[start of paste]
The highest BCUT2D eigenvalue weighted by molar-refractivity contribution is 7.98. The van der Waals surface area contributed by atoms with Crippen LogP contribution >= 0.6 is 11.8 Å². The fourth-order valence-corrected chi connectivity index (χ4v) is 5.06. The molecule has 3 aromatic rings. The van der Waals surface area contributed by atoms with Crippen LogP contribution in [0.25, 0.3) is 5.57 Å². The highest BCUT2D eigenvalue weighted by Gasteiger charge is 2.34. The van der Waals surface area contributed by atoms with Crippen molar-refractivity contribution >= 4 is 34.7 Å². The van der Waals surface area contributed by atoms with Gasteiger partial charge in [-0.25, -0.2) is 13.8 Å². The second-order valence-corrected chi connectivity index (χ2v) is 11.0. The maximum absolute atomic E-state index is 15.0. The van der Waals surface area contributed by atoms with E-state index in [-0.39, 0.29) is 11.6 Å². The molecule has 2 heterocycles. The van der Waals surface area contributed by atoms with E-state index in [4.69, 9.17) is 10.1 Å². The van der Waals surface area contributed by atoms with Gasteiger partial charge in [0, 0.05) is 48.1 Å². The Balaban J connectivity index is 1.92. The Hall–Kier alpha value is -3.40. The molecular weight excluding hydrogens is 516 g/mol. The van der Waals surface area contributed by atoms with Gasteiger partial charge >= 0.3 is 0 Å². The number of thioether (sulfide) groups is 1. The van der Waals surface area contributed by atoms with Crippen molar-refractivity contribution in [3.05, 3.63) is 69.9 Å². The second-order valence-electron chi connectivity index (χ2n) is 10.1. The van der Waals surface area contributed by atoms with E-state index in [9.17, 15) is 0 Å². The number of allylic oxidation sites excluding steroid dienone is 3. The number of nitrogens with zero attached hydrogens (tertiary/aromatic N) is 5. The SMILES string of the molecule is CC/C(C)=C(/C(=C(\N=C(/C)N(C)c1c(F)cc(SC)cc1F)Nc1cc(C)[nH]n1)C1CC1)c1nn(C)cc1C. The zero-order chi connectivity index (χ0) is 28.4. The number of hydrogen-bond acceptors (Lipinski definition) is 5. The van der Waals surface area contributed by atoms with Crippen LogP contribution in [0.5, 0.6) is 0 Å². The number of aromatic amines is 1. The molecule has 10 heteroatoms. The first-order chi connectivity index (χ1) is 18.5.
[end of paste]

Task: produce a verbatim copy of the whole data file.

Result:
The highest BCUT2D eigenvalue weighted by molar-refractivity contribution is 7.98. The van der Waals surface area contributed by atoms with Crippen LogP contribution >= 0.6 is 11.8 Å². The fourth-order valence-corrected chi connectivity index (χ4v) is 5.06. The molecule has 3 aromatic rings. The van der Waals surface area contributed by atoms with Crippen LogP contribution in [0.25, 0.3) is 5.57 Å². The highest BCUT2D eigenvalue weighted by Gasteiger charge is 2.34. The van der Waals surface area contributed by atoms with Crippen molar-refractivity contribution >= 4 is 34.7 Å². The van der Waals surface area contributed by atoms with Gasteiger partial charge in [-0.25, -0.2) is 13.8 Å². The second-order valence-corrected chi connectivity index (χ2v) is 11.0. The maximum absolute atomic E-state index is 15.0. The van der Waals surface area contributed by atoms with E-state index in [-0.39, 0.29) is 11.6 Å². The molecule has 2 heterocycles. The van der Waals surface area contributed by atoms with E-state index in [4.69, 9.17) is 10.1 Å². The van der Waals surface area contributed by atoms with Gasteiger partial charge in [0, 0.05) is 48.1 Å². The Balaban J connectivity index is 1.92. The Hall–Kier alpha value is -3.40. The molecular weight excluding hydrogens is 516 g/mol. The van der Waals surface area contributed by atoms with Gasteiger partial charge >= 0.3 is 0 Å². The number of thioether (sulfide) groups is 1. The van der Waals surface area contributed by atoms with Crippen molar-refractivity contribution in [3.05, 3.63) is 69.9 Å². The second-order valence-electron chi connectivity index (χ2n) is 10.1. The van der Waals surface area contributed by atoms with E-state index in [9.17, 15) is 0 Å². The number of allylic oxidation sites excluding steroid dienone is 3. The number of nitrogens with zero attached hydrogens (tertiary/aromatic N) is 5. The SMILES string of the molecule is CC/C(C)=C(/C(=C(\N=C(/C)N(C)c1c(F)cc(SC)cc1F)Nc1cc(C)[nH]n1)C1CC1)c1nn(C)cc1C. The zero-order chi connectivity index (χ0) is 28.4. The number of hydrogen-bond acceptors (Lipinski definition) is 5. The van der Waals surface area contributed by atoms with Crippen LogP contribution in [0.5, 0.6) is 0 Å². The number of aromatic amines is 1. The molecule has 10 heteroatoms. The first-order chi connectivity index (χ1) is 18.5.